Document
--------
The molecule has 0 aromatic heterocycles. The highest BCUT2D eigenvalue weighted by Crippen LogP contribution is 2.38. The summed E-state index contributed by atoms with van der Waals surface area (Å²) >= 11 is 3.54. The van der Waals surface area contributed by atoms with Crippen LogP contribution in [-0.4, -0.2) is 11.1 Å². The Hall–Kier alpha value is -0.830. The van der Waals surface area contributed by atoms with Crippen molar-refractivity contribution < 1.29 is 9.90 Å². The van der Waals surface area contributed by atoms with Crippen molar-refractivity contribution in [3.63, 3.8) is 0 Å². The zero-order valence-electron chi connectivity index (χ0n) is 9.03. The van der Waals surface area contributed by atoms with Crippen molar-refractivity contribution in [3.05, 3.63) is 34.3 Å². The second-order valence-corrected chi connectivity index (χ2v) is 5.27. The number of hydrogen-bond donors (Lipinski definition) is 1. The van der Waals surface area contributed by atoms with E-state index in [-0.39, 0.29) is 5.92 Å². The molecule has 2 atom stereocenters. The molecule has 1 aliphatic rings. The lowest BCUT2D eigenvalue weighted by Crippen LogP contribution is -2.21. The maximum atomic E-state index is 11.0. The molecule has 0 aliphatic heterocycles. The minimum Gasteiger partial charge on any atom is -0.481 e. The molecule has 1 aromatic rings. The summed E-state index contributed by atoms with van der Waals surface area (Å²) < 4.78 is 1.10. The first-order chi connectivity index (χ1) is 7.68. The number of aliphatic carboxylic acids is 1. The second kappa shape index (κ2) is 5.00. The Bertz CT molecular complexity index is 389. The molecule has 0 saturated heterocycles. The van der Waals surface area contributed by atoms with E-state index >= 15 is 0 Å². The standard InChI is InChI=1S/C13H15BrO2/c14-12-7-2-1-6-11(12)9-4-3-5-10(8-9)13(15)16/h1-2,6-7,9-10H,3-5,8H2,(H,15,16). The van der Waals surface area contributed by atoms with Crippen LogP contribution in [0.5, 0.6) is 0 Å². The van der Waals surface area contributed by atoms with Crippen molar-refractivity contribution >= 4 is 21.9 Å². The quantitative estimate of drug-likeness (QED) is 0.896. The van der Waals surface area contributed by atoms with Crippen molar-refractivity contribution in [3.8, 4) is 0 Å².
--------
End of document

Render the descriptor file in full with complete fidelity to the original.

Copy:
The molecule has 0 aromatic heterocycles. The highest BCUT2D eigenvalue weighted by Crippen LogP contribution is 2.38. The summed E-state index contributed by atoms with van der Waals surface area (Å²) >= 11 is 3.54. The van der Waals surface area contributed by atoms with Crippen LogP contribution in [-0.4, -0.2) is 11.1 Å². The Hall–Kier alpha value is -0.830. The van der Waals surface area contributed by atoms with Crippen molar-refractivity contribution < 1.29 is 9.90 Å². The van der Waals surface area contributed by atoms with Crippen molar-refractivity contribution in [3.63, 3.8) is 0 Å². The zero-order valence-electron chi connectivity index (χ0n) is 9.03. The van der Waals surface area contributed by atoms with Crippen molar-refractivity contribution in [3.05, 3.63) is 34.3 Å². The second-order valence-corrected chi connectivity index (χ2v) is 5.27. The number of hydrogen-bond donors (Lipinski definition) is 1. The van der Waals surface area contributed by atoms with E-state index in [-0.39, 0.29) is 5.92 Å². The molecule has 2 atom stereocenters. The molecule has 1 aliphatic rings. The lowest BCUT2D eigenvalue weighted by Crippen LogP contribution is -2.21. The maximum atomic E-state index is 11.0. The molecule has 0 aliphatic heterocycles. The minimum Gasteiger partial charge on any atom is -0.481 e. The molecule has 1 aromatic rings. The summed E-state index contributed by atoms with van der Waals surface area (Å²) < 4.78 is 1.10. The first-order chi connectivity index (χ1) is 7.68. The number of aliphatic carboxylic acids is 1. The second kappa shape index (κ2) is 5.00. The Bertz CT molecular complexity index is 389. The molecule has 0 saturated heterocycles. The van der Waals surface area contributed by atoms with E-state index >= 15 is 0 Å². The standard InChI is InChI=1S/C13H15BrO2/c14-12-7-2-1-6-11(12)9-4-3-5-10(8-9)13(15)16/h1-2,6-7,9-10H,3-5,8H2,(H,15,16). The van der Waals surface area contributed by atoms with Crippen LogP contribution in [0.5, 0.6) is 0 Å². The van der Waals surface area contributed by atoms with Crippen molar-refractivity contribution >= 4 is 21.9 Å². The quantitative estimate of drug-likeness (QED) is 0.896. The van der Waals surface area contributed by atoms with Crippen molar-refractivity contribution in [3.8, 4) is 0 Å².